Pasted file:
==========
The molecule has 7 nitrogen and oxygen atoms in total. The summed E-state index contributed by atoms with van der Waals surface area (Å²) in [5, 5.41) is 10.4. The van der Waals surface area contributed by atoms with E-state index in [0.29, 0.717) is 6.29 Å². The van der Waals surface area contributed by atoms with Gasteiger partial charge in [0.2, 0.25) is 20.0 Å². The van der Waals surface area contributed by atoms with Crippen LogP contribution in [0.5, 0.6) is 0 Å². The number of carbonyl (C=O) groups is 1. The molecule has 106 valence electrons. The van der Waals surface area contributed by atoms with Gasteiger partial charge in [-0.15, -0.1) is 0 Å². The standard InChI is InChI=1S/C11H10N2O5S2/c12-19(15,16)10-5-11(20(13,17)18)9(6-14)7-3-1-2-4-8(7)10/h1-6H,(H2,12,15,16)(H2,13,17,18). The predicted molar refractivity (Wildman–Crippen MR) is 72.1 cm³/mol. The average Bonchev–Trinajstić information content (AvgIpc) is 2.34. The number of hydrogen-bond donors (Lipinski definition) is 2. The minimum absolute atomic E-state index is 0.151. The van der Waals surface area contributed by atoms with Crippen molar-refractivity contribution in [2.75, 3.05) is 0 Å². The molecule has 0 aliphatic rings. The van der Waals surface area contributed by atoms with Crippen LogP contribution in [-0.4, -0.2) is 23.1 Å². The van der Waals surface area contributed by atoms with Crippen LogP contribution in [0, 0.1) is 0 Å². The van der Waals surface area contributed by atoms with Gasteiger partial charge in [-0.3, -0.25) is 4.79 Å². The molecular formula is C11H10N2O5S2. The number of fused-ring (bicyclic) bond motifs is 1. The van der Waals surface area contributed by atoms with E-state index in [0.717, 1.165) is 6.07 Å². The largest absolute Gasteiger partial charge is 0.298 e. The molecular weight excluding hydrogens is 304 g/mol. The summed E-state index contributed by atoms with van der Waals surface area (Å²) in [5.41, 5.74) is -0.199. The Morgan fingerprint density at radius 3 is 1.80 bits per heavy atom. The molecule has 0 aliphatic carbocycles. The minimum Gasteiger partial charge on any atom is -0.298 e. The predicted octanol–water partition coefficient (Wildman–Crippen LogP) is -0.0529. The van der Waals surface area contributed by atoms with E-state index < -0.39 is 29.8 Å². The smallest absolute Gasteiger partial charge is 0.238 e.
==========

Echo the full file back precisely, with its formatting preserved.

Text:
The molecule has 7 nitrogen and oxygen atoms in total. The summed E-state index contributed by atoms with van der Waals surface area (Å²) in [5, 5.41) is 10.4. The van der Waals surface area contributed by atoms with E-state index in [0.29, 0.717) is 6.29 Å². The van der Waals surface area contributed by atoms with Gasteiger partial charge in [0.2, 0.25) is 20.0 Å². The van der Waals surface area contributed by atoms with Crippen LogP contribution in [0.5, 0.6) is 0 Å². The number of carbonyl (C=O) groups is 1. The molecule has 106 valence electrons. The van der Waals surface area contributed by atoms with Gasteiger partial charge in [-0.15, -0.1) is 0 Å². The standard InChI is InChI=1S/C11H10N2O5S2/c12-19(15,16)10-5-11(20(13,17)18)9(6-14)7-3-1-2-4-8(7)10/h1-6H,(H2,12,15,16)(H2,13,17,18). The predicted molar refractivity (Wildman–Crippen MR) is 72.1 cm³/mol. The average Bonchev–Trinajstić information content (AvgIpc) is 2.34. The number of hydrogen-bond donors (Lipinski definition) is 2. The minimum absolute atomic E-state index is 0.151. The van der Waals surface area contributed by atoms with Crippen molar-refractivity contribution in [2.75, 3.05) is 0 Å². The molecule has 0 aliphatic rings. The van der Waals surface area contributed by atoms with Crippen LogP contribution in [-0.4, -0.2) is 23.1 Å². The van der Waals surface area contributed by atoms with Crippen LogP contribution in [0, 0.1) is 0 Å². The van der Waals surface area contributed by atoms with Gasteiger partial charge in [-0.3, -0.25) is 4.79 Å². The molecular formula is C11H10N2O5S2. The number of fused-ring (bicyclic) bond motifs is 1. The van der Waals surface area contributed by atoms with E-state index in [0.717, 1.165) is 6.07 Å². The largest absolute Gasteiger partial charge is 0.298 e. The molecular weight excluding hydrogens is 304 g/mol. The summed E-state index contributed by atoms with van der Waals surface area (Å²) in [5.41, 5.74) is -0.199. The Morgan fingerprint density at radius 3 is 1.80 bits per heavy atom. The molecule has 0 aliphatic carbocycles. The minimum Gasteiger partial charge on any atom is -0.298 e. The predicted octanol–water partition coefficient (Wildman–Crippen LogP) is -0.0529. The van der Waals surface area contributed by atoms with E-state index < -0.39 is 29.8 Å². The smallest absolute Gasteiger partial charge is 0.238 e.